Red Wing man brought beauty to his city
RED WING — Phil Revoir saw the beauty of Red Wing then he made it more beautiful. And he made sure that beauty would last.
Revoir, who died last week at the age of 86, left his mark on the city he loved in two major ways, not to mention the many friends and the family he left behind. The marks Revoir left on the city include the Red Wing flower baskets, the moss baskets filled with colorful flowers that can be found hanging from light poles throughout downtown, and a collection of photographs dating back to the late 1800s that help track the history of the city and Goodhue County.
Revoir started the flower basket program after a visit to Victoria, B.C., Canada, where the idea of hanging baskets of flowers came to him after touring the city's gardens.
"When he came back, he got together with the parks supervisor in Red Wing," said Sam Blue, a longtime friend of Revoir who helped him with the basket program for many years. "They started with eight baskets, all funded by the city at that time."
Today, more than 200 baskets a year — a few less in 2016 due to downtown construction — are installed around the city with the Noontime Kiwanis Club raising the funds.
"The baskets have become such an iconic symbol of Red Wing," said Patty Brown, executive director of the Red Wing Area Chamber of Commerce. "It's been a really good way to get us on the map."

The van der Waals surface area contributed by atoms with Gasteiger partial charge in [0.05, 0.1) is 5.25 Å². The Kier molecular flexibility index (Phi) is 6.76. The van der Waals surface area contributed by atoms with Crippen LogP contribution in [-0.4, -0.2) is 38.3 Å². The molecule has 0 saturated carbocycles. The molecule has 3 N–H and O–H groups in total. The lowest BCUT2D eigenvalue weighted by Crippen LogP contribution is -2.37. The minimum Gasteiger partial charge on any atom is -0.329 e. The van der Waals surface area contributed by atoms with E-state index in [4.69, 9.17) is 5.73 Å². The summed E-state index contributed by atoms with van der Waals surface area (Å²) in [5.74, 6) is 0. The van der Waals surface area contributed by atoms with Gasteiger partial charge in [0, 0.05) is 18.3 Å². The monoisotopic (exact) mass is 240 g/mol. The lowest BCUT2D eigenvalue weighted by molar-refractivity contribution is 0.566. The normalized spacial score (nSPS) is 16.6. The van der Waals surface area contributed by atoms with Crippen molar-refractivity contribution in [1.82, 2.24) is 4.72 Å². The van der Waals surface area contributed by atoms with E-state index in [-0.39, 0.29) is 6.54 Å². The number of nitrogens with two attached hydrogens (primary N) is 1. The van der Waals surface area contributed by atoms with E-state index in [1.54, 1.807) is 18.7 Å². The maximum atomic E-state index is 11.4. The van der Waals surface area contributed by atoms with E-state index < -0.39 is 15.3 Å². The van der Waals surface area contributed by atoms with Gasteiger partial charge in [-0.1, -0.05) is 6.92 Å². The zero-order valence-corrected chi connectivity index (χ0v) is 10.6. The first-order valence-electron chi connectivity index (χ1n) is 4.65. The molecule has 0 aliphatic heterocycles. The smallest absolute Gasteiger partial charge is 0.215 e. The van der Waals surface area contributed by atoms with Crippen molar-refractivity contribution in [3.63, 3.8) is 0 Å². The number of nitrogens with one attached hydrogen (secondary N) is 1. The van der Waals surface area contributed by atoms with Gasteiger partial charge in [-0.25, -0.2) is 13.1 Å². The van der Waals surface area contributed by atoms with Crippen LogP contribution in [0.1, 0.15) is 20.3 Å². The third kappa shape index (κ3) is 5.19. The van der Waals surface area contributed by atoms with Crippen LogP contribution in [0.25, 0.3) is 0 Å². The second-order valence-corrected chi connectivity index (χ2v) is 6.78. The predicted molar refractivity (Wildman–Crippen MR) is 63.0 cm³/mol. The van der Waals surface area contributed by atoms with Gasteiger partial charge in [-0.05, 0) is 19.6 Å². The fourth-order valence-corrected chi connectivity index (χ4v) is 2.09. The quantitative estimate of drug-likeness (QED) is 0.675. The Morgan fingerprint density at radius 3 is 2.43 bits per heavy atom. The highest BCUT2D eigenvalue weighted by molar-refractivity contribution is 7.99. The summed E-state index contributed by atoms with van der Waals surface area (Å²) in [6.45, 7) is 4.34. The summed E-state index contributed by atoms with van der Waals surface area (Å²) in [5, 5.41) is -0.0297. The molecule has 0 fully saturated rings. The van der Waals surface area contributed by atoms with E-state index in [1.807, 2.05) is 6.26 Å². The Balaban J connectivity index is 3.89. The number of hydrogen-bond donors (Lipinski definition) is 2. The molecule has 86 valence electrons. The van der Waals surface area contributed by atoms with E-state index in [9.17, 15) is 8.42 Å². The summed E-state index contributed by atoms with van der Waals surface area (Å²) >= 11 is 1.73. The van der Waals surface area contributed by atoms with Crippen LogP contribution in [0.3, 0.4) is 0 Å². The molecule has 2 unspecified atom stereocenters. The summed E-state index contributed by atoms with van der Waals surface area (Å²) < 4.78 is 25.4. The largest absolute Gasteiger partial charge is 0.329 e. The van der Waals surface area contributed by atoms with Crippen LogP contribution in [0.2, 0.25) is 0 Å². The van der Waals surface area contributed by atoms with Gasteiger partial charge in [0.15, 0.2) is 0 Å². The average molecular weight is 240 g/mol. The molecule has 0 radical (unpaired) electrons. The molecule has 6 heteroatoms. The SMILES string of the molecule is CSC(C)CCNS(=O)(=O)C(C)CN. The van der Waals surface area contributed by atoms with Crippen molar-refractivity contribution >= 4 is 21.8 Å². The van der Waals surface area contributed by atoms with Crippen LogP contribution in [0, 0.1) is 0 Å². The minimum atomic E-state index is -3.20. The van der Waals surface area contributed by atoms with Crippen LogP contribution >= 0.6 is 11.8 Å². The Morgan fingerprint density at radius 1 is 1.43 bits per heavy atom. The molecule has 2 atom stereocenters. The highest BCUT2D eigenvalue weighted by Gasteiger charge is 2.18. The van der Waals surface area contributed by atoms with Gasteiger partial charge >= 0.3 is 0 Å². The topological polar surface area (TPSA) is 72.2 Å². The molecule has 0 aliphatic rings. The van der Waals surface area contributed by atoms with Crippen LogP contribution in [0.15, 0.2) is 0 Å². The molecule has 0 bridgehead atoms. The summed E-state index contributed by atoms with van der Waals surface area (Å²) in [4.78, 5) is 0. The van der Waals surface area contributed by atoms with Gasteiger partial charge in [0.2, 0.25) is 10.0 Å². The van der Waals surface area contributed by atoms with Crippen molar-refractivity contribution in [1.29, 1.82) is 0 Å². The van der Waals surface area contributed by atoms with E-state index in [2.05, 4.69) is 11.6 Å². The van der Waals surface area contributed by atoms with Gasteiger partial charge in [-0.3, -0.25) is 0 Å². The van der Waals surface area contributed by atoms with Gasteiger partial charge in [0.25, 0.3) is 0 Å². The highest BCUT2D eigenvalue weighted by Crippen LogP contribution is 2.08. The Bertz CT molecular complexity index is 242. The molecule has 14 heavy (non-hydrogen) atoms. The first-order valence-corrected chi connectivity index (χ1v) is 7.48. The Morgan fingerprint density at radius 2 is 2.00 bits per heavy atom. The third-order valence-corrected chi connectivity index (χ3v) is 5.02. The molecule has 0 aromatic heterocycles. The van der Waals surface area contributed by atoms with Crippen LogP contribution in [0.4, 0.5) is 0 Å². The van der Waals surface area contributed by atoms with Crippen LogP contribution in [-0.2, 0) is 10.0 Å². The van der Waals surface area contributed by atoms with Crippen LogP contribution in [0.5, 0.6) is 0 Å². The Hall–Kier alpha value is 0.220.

The city works with the Kiwanis, Sargent's Nursery, Hallstrom's Greenhouse to fund, prep and care for the baskets. "It takes thousands of volunteers to water and fertilize them every day," she said.
While the flower baskets make Red Wing beautiful each year, Revoir's other mark on the city has kept alive the beauty of Red Wing dating back more than a century. From 2005 to 2014, Revoir, a professional photographer and a bit of a history buff, donated more than 10,000 photographs, negatives and postcards to the Goodhue County Historical Society.
The photos, said Afton Esson, archives and library manager for the GCHS museum in Red Wing, date back to the 1880s and include buildings, businesses, family portraits and school photos.
"He specialized in refurbishing photos," Esson said. "When people brought a photo in, he made a negative and kept a copy."
A lot of it is buildings in he county, family portraits, buildings, school photos.
"It's pretty vast," Esson said. "He was big into genealogy, and a lot of those photographs have an in-depth description with them."
Many of the older photos were purchased from a father and son duo who took pictures dating back to the 1800s. Those photos have been scanned, cataloged and given descriptions so the originals can be locked away. The gift is an important resource for the region, he said.
"He spent most of his life here, he definitely did love this town," Esson said.
While the photographs have been locked away after being scanned, they are visible throughout Red Wing, Brown said.
"The cool ting about the photographs is he'd restore those old photographs, those pieces of history, but you'll find them in businesses and museums around town," she said. "Everywhere you go, you see these wonderful historical photographs displayed."
For Blue, though, Revoir's passing is more than just about what he has done to support efforts throughout Red Wing such as the baskets, the city's history or more recently the work the Kiwanis are doing with Memorial Park, it's about losing someone who cared for the community.
"We all miss him," Blue said. "He was a great asset."